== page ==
Equine Skin Bumps May Be Eosinophilic GranulomaBy Kentucky Equine Research Staff · August 7, 2012
Your horse has developed several firm bumps or nodules on his neck and back. Each one is about a quarter-inch to a half-inch across. There’s no sign of a cut or injury, they don’t seem to hurt or itch, and the hair covering them is in good shape. What’s going on?
There are several possible explanations for the skin bumps, one of which is the formation of eosinophilic granulomas. This type of bump typically follows a small scratch, insect bite, or even a routine injection that is administered with a silicone-coated needle. The minor irritation triggers a hyperallergic reaction, breaking down collagen in the skin’s connective tissues and attempting to isolate the injury by walling it off.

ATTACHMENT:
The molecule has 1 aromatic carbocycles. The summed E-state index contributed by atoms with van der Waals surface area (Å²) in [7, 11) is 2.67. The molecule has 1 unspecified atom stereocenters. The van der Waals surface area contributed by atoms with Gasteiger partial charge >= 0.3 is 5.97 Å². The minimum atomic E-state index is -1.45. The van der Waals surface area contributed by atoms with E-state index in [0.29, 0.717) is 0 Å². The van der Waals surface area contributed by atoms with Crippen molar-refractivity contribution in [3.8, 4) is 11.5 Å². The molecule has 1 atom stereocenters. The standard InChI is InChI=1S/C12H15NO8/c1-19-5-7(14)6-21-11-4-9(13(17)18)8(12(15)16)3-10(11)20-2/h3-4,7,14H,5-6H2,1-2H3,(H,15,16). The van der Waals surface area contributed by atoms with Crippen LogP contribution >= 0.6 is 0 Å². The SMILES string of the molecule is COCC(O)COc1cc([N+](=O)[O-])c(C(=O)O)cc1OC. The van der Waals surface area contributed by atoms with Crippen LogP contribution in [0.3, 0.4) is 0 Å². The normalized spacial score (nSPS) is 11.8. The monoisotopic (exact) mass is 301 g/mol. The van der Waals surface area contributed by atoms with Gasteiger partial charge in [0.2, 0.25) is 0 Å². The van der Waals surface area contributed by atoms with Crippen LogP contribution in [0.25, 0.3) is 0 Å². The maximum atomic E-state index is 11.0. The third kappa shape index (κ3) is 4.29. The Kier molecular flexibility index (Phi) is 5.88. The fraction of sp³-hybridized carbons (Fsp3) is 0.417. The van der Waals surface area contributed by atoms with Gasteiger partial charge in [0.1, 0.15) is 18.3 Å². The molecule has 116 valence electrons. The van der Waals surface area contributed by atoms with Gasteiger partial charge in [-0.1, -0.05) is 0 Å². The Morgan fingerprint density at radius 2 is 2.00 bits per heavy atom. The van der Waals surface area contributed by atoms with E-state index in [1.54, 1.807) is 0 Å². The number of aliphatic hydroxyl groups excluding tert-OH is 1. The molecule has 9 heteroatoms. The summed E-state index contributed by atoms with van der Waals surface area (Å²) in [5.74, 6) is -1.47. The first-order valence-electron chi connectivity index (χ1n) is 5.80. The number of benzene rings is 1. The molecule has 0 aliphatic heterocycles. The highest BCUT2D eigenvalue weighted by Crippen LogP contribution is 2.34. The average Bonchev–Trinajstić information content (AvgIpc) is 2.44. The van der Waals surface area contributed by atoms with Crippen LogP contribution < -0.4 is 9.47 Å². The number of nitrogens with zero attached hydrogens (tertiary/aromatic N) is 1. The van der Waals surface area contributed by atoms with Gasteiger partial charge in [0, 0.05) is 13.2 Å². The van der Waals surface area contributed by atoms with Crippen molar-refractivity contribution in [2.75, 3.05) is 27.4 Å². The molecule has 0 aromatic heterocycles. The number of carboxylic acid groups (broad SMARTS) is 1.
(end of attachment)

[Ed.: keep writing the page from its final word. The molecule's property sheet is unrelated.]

While the nodules are unsightly, they pose no threat to the horse unless they are in a place that may be abraded by tack. For nodules in an early stage, corticosteroid injections can shrink the bumps but probably will not entirely get rid of them. Older bumps that have calcified can be removed surgically.
If your horse’s granulomas have been caused by a reaction to insect bites, you can use fly spray and turnout sheets to minimize irritation from biting flies. However, the small bumps may just be something that your horse will develop from time to time, regardless of whatever you do to prevent them.
A veterinarian should examine skin bumps so a diagnosis can be made and treatment can be started.